Anthropology, Democracy, and Authoritarianism: Reflections from Brazil and the Philippines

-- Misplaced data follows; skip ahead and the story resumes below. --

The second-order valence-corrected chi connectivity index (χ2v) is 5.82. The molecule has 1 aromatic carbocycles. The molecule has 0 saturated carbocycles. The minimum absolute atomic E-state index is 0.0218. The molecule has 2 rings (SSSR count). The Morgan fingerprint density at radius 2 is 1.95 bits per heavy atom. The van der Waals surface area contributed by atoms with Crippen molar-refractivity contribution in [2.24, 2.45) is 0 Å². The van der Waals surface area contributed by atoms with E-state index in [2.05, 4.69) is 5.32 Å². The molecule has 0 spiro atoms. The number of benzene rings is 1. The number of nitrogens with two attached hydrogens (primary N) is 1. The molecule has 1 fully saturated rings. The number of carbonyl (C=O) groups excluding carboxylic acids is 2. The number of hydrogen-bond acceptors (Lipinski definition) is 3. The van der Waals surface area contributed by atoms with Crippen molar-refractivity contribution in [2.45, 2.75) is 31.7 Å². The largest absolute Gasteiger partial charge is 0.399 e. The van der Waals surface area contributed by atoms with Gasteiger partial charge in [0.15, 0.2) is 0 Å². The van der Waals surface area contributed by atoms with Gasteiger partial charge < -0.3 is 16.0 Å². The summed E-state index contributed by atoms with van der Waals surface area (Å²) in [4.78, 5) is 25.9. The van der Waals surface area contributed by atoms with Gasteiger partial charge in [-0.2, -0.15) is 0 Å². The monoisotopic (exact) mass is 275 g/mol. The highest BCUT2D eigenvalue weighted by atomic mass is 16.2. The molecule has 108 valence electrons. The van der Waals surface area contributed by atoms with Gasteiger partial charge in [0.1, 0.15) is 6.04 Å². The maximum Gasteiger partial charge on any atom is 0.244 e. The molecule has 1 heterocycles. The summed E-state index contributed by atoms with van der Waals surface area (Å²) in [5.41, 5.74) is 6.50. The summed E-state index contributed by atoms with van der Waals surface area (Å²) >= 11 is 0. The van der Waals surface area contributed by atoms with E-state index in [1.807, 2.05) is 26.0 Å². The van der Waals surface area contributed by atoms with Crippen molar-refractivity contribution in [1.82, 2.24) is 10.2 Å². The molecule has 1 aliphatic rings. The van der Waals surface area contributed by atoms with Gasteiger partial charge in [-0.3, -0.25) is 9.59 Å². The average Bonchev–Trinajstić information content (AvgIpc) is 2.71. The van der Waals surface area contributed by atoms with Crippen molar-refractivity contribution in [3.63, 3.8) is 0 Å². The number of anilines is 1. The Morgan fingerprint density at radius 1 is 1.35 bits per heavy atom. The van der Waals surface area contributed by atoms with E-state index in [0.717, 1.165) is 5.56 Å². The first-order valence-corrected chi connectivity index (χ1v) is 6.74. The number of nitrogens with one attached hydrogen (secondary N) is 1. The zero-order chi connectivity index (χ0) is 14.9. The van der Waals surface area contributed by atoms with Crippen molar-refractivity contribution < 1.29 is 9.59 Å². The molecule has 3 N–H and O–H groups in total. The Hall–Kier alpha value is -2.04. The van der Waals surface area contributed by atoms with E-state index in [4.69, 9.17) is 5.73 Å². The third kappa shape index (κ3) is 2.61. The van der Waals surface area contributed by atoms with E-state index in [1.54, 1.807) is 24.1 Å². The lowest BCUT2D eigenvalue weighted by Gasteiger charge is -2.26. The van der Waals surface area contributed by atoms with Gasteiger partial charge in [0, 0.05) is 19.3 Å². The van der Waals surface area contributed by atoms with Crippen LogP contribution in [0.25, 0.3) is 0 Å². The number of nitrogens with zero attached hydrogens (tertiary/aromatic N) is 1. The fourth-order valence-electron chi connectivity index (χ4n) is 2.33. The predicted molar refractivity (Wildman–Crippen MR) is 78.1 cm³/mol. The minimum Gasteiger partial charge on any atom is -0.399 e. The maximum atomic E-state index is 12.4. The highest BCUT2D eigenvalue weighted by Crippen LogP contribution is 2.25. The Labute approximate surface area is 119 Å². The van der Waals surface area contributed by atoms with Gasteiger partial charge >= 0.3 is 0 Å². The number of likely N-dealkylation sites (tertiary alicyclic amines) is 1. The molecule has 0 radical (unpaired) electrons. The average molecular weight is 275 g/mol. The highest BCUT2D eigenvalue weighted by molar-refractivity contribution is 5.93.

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This article examines the challenges that the right-wing populist governments in Brazil and the Philippines pose to anthropological practices as a way of discussing the responses and responsibilities of anthropologists vis-à-vis situations of growing authoritarianism across the globe. It explores the importance of public and political engagement for the national anthropologies that have developed in Brazil and the Philippines and stresses their complex relationship to recent dictatorial and democratic regimes. It discusses the threats that Jair Bolsonaro’s and Rodrigo Duterte’s governments have brought to the discipline and to the oppressed and marginalized subjects that anthropologists in those countries have typically studied and allied themselves with, as well as the reaction of anthropologists to such threats. Showing that the current Brazilian and Philippine governments combine economic and social neoliberalism with deeply illiberal political practices, the article proposes a fundamental distinction between liberal democracy and neoliberalism to argue that liberal democratic institutions and practices are fundamental conditions for the possibility of a politically engaged and publicly relevant anthropology.